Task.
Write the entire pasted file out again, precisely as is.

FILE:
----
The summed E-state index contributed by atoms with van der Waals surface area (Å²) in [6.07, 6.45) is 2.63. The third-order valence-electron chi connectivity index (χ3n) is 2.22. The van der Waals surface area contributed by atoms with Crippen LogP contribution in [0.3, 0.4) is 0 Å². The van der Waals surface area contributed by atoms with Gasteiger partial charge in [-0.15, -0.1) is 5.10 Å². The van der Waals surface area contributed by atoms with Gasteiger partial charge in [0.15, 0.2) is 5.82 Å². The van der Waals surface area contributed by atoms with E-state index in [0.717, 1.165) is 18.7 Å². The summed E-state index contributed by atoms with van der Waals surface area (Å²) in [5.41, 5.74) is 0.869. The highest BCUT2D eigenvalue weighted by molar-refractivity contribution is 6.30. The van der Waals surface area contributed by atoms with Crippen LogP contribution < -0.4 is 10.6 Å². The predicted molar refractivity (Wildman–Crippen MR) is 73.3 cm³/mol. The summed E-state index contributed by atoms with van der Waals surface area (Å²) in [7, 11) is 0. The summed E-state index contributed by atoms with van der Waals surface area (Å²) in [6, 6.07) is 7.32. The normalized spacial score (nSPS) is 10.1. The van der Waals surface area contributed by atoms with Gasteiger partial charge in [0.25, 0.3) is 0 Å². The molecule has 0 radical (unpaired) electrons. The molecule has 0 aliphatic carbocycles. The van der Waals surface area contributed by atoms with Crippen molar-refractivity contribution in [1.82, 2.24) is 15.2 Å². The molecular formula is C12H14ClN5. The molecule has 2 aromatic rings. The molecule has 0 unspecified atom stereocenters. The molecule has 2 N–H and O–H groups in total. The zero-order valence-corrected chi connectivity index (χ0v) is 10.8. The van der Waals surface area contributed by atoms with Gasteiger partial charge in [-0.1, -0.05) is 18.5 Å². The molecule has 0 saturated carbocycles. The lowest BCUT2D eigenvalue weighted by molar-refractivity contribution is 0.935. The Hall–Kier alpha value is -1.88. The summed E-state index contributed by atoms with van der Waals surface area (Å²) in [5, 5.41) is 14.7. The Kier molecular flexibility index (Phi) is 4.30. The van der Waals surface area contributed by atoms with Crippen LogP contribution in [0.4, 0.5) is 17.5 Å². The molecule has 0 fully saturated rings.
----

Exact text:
The summed E-state index contributed by atoms with van der Waals surface area (Å²) in [6.07, 6.45) is 2.63. The third-order valence-electron chi connectivity index (χ3n) is 2.22. The van der Waals surface area contributed by atoms with Crippen LogP contribution in [0.3, 0.4) is 0 Å². The van der Waals surface area contributed by atoms with Gasteiger partial charge in [-0.15, -0.1) is 5.10 Å². The van der Waals surface area contributed by atoms with Gasteiger partial charge in [0.15, 0.2) is 5.82 Å². The van der Waals surface area contributed by atoms with E-state index in [0.717, 1.165) is 18.7 Å². The summed E-state index contributed by atoms with van der Waals surface area (Å²) in [5.41, 5.74) is 0.869. The highest BCUT2D eigenvalue weighted by molar-refractivity contribution is 6.30. The van der Waals surface area contributed by atoms with Crippen LogP contribution < -0.4 is 10.6 Å². The predicted molar refractivity (Wildman–Crippen MR) is 73.3 cm³/mol. The summed E-state index contributed by atoms with van der Waals surface area (Å²) in [7, 11) is 0. The summed E-state index contributed by atoms with van der Waals surface area (Å²) in [6, 6.07) is 7.32. The normalized spacial score (nSPS) is 10.1. The van der Waals surface area contributed by atoms with Gasteiger partial charge in [0.25, 0.3) is 0 Å². The molecule has 0 radical (unpaired) electrons. The molecule has 0 aliphatic carbocycles. The van der Waals surface area contributed by atoms with Crippen molar-refractivity contribution in [1.82, 2.24) is 15.2 Å². The molecular formula is C12H14ClN5. The molecule has 2 aromatic rings. The molecule has 0 unspecified atom stereocenters. The molecule has 2 N–H and O–H groups in total. The zero-order valence-corrected chi connectivity index (χ0v) is 10.8. The van der Waals surface area contributed by atoms with Gasteiger partial charge in [-0.1, -0.05) is 18.5 Å². The molecule has 0 saturated carbocycles. The lowest BCUT2D eigenvalue weighted by molar-refractivity contribution is 0.935. The Hall–Kier alpha value is -1.88. The summed E-state index contributed by atoms with van der Waals surface area (Å²) in [5, 5.41) is 14.7. The Kier molecular flexibility index (Phi) is 4.30. The van der Waals surface area contributed by atoms with Crippen LogP contribution in [0.4, 0.5) is 17.5 Å². The molecule has 0 fully saturated rings.